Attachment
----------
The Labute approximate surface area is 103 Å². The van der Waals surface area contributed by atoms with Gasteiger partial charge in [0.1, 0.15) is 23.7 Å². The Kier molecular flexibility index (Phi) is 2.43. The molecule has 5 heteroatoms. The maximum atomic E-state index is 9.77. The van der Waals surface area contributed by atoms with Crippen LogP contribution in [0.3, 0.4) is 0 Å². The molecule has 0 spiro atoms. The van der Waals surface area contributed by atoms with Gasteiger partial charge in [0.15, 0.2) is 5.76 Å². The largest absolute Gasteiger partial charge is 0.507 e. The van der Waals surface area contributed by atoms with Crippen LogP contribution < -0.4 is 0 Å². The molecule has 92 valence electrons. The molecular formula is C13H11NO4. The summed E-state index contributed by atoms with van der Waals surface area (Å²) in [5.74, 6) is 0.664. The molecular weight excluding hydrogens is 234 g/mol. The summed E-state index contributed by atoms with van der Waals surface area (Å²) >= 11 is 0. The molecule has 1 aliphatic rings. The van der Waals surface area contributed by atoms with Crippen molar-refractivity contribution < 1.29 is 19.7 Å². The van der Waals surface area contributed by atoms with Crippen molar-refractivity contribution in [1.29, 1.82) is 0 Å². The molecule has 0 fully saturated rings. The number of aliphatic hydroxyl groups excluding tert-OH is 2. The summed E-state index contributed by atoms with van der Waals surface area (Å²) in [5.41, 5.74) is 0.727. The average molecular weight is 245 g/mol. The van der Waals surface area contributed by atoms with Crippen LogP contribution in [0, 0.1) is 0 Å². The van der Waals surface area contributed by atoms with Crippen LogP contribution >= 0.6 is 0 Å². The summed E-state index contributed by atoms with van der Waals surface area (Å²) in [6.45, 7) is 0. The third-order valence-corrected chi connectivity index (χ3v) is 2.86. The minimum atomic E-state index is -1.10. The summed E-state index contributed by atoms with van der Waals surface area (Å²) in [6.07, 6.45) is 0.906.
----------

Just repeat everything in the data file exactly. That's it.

The Labute approximate surface area is 103 Å². The van der Waals surface area contributed by atoms with Gasteiger partial charge in [0.1, 0.15) is 23.7 Å². The Kier molecular flexibility index (Phi) is 2.43. The molecule has 5 heteroatoms. The maximum atomic E-state index is 9.77. The van der Waals surface area contributed by atoms with Crippen LogP contribution in [0.3, 0.4) is 0 Å². The molecule has 0 spiro atoms. The van der Waals surface area contributed by atoms with Gasteiger partial charge in [0.15, 0.2) is 5.76 Å². The largest absolute Gasteiger partial charge is 0.507 e. The van der Waals surface area contributed by atoms with Crippen LogP contribution < -0.4 is 0 Å². The molecule has 92 valence electrons. The molecular formula is C13H11NO4. The summed E-state index contributed by atoms with van der Waals surface area (Å²) in [5.74, 6) is 0.664. The molecular weight excluding hydrogens is 234 g/mol. The summed E-state index contributed by atoms with van der Waals surface area (Å²) >= 11 is 0. The molecule has 1 aliphatic rings. The van der Waals surface area contributed by atoms with Crippen molar-refractivity contribution < 1.29 is 19.7 Å². The van der Waals surface area contributed by atoms with Crippen molar-refractivity contribution in [1.29, 1.82) is 0 Å². The molecule has 0 fully saturated rings. The number of aliphatic hydroxyl groups excluding tert-OH is 2. The summed E-state index contributed by atoms with van der Waals surface area (Å²) in [5.41, 5.74) is 0.727. The average molecular weight is 245 g/mol. The van der Waals surface area contributed by atoms with Crippen LogP contribution in [0, 0.1) is 0 Å². The van der Waals surface area contributed by atoms with Crippen LogP contribution >= 0.6 is 0 Å². The summed E-state index contributed by atoms with van der Waals surface area (Å²) in [6.45, 7) is 0. The third-order valence-corrected chi connectivity index (χ3v) is 2.86. The minimum atomic E-state index is -1.10. The summed E-state index contributed by atoms with van der Waals surface area (Å²) in [6.07, 6.45) is 0.906.